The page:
Esther Freeman invested 10,000 Israeli shekels (approximately £2400) in Bitcoin (BTC) eight years ago, her BTC reaching 900,000 shekels (approximately £241,000) in price in 2021. However, Hapoalim, the country’s largest bank, refused to accept her earnings under the pretext of the initial investment being linked to illegal financial activity.
According to 69-year-old Freeman, in July 2020, she wanted to assist one of her children in purchasing a flat. So the woman decided to convert Bitcoin into fiat, only to find out that in eight years’ time, her BTC deposit has grown 100-fold. The pensioner converted BTC into 900,000 shekels through the Bits of Gold crypto exchange.
“I listened to my son and nephews, to the young guys, and said that an attempt would be made. Without any knowledge on the subject, in the real innocence of an ordinary citizen. I never thought that 10,000 shekels would become almost 1 million.”
When trying to put the money in the Hapoalim bank, she was turned down on the grounds of its “origins being linked to money laundering or terrorist funding.”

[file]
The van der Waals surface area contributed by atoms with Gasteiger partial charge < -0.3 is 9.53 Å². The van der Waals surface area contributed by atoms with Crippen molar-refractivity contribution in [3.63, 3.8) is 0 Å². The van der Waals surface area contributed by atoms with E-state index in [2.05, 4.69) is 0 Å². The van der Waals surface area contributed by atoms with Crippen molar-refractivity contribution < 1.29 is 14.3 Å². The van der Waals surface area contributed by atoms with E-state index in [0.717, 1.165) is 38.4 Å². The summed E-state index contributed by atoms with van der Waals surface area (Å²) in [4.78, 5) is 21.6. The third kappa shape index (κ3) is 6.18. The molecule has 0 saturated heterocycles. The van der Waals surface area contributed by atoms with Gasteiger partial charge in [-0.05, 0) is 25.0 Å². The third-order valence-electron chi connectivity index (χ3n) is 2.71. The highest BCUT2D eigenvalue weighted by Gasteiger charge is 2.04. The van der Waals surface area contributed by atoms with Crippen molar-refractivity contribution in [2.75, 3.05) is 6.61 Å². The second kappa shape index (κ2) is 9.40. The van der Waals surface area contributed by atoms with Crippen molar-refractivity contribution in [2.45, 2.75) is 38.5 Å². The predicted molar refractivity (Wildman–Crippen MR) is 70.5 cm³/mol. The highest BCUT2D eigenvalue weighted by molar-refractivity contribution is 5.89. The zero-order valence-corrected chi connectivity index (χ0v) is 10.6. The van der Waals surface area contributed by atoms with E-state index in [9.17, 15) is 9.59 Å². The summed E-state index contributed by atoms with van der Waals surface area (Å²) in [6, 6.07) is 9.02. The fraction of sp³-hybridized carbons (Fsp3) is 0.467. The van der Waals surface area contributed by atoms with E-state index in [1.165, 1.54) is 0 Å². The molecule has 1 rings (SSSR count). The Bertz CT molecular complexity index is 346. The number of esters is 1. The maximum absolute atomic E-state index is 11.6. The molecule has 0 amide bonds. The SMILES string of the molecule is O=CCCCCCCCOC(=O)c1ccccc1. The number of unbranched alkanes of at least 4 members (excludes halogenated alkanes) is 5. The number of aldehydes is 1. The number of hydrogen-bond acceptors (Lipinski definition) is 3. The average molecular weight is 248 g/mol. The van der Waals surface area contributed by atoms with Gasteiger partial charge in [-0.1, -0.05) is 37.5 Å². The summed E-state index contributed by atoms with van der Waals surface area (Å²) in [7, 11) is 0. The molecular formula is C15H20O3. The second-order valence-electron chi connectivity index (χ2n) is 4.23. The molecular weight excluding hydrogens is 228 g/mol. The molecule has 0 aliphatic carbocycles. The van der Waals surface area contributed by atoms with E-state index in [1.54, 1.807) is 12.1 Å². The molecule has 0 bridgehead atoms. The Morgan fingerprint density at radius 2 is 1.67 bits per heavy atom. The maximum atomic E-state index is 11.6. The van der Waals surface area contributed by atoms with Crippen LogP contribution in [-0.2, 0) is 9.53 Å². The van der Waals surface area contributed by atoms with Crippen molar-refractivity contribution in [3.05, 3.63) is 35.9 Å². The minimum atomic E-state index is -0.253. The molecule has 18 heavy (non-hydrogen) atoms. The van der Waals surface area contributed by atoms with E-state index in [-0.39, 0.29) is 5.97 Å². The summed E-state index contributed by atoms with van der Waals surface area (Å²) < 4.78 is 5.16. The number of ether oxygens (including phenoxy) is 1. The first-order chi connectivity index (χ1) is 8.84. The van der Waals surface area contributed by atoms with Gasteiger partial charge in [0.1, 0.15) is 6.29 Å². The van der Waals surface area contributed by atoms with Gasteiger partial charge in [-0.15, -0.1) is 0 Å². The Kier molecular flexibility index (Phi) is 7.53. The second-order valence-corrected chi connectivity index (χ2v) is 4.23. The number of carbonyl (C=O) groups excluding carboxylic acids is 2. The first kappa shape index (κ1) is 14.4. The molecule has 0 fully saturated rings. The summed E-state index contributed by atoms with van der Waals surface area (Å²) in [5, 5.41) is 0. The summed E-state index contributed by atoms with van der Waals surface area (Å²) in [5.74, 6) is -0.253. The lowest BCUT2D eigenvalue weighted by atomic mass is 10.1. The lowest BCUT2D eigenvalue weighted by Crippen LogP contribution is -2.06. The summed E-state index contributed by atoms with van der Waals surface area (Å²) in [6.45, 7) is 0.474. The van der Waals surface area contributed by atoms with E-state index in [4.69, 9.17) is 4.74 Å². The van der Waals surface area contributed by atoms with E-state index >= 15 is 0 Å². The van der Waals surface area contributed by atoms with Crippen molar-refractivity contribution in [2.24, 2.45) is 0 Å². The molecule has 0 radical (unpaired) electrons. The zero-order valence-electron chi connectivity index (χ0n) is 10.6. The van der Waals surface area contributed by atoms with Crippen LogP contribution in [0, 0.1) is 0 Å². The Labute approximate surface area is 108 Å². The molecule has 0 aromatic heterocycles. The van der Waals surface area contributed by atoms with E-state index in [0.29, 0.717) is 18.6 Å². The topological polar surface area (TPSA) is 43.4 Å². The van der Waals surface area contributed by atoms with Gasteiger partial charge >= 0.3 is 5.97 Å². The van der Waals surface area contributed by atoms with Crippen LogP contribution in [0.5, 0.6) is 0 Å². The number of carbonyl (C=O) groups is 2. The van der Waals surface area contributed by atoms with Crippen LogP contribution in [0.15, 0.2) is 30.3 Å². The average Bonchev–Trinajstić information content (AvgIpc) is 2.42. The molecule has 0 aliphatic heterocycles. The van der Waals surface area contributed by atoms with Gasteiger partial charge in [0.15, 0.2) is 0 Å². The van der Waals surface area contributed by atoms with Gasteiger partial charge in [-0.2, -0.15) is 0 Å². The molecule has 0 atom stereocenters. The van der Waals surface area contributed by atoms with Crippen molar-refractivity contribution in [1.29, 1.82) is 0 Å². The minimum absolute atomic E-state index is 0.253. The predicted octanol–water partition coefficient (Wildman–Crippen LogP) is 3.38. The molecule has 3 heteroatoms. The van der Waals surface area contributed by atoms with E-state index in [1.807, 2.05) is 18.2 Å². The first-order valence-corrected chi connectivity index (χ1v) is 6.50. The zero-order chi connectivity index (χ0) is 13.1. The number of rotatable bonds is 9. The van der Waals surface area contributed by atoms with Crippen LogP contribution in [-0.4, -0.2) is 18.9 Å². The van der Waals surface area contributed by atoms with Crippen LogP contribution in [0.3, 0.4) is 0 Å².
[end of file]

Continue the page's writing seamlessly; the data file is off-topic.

“The characteristics of virtual (i.e., digital) currencies allow them to be transferred anonymously and unsupervised, often bypassing the need to use the financial factors that apply to the anti-money laundering and terrorist financing regime,” the bank’s representatives said.
Freeman disagreed with the bank’s decision and went on to file a lawsuit in the Tel Aviv District Court, demanding for the source of money invested in Bitcoin to be recognised as “obvious, known, and supported by references”. According to her, she has been a Hapoalim client for many years. “The bank knows my conduct. I don’t have any money other than at Hapoalim. They are aware that I do not launder money or conduct business outside the banking system,” she stated.
In the lawsuit, Freeman asks the court to recognise her right to transfer 900,000 shekels to her bank account. Freeman’s lawyer added that they had already managed to deposit 10,000 shekels. The Supreme Court has already ruled that the fact that the account is related to the use of digital currency by a bank customer cannot in itself be a reason for restricting account activity.
On 16th November, Israel introduced new anti-money laundering and anti-terrorist financing regulations, which cover identification and verification of crypto recipients, reporting requirements for crypto firms, and lay out a risk-based approach to dealing with money laundering.
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The views, thoughts, and opinions expressed in this article belong solely to the author, and should not be taken as investment advice. Do your own research before taking any investment decisions.
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